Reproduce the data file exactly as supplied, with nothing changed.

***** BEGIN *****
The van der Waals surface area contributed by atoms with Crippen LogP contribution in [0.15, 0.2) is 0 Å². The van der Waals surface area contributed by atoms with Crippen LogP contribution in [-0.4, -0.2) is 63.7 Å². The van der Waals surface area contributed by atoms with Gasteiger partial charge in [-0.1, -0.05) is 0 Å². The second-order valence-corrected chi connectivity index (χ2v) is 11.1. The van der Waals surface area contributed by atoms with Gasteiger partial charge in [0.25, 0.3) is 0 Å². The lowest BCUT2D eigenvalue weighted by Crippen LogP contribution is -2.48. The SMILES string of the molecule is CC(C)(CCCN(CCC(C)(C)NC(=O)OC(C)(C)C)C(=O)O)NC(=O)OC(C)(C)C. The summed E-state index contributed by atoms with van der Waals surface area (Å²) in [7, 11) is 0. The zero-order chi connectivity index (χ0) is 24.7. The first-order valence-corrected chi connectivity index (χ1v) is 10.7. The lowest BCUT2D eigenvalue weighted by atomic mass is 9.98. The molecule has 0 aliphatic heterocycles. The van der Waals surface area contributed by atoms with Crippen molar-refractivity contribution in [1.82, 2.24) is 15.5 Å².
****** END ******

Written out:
The van der Waals surface area contributed by atoms with Crippen LogP contribution in [0.15, 0.2) is 0 Å². The van der Waals surface area contributed by atoms with Crippen LogP contribution in [-0.4, -0.2) is 63.7 Å². The van der Waals surface area contributed by atoms with Gasteiger partial charge in [-0.1, -0.05) is 0 Å². The second-order valence-corrected chi connectivity index (χ2v) is 11.1. The van der Waals surface area contributed by atoms with Gasteiger partial charge in [0.25, 0.3) is 0 Å². The lowest BCUT2D eigenvalue weighted by Crippen LogP contribution is -2.48. The SMILES string of the molecule is CC(C)(CCCN(CCC(C)(C)NC(=O)OC(C)(C)C)C(=O)O)NC(=O)OC(C)(C)C. The summed E-state index contributed by atoms with van der Waals surface area (Å²) in [7, 11) is 0. The zero-order chi connectivity index (χ0) is 24.7. The first-order valence-corrected chi connectivity index (χ1v) is 10.7. The lowest BCUT2D eigenvalue weighted by atomic mass is 9.98. The molecule has 0 aliphatic heterocycles. The van der Waals surface area contributed by atoms with Crippen molar-refractivity contribution in [1.82, 2.24) is 15.5 Å².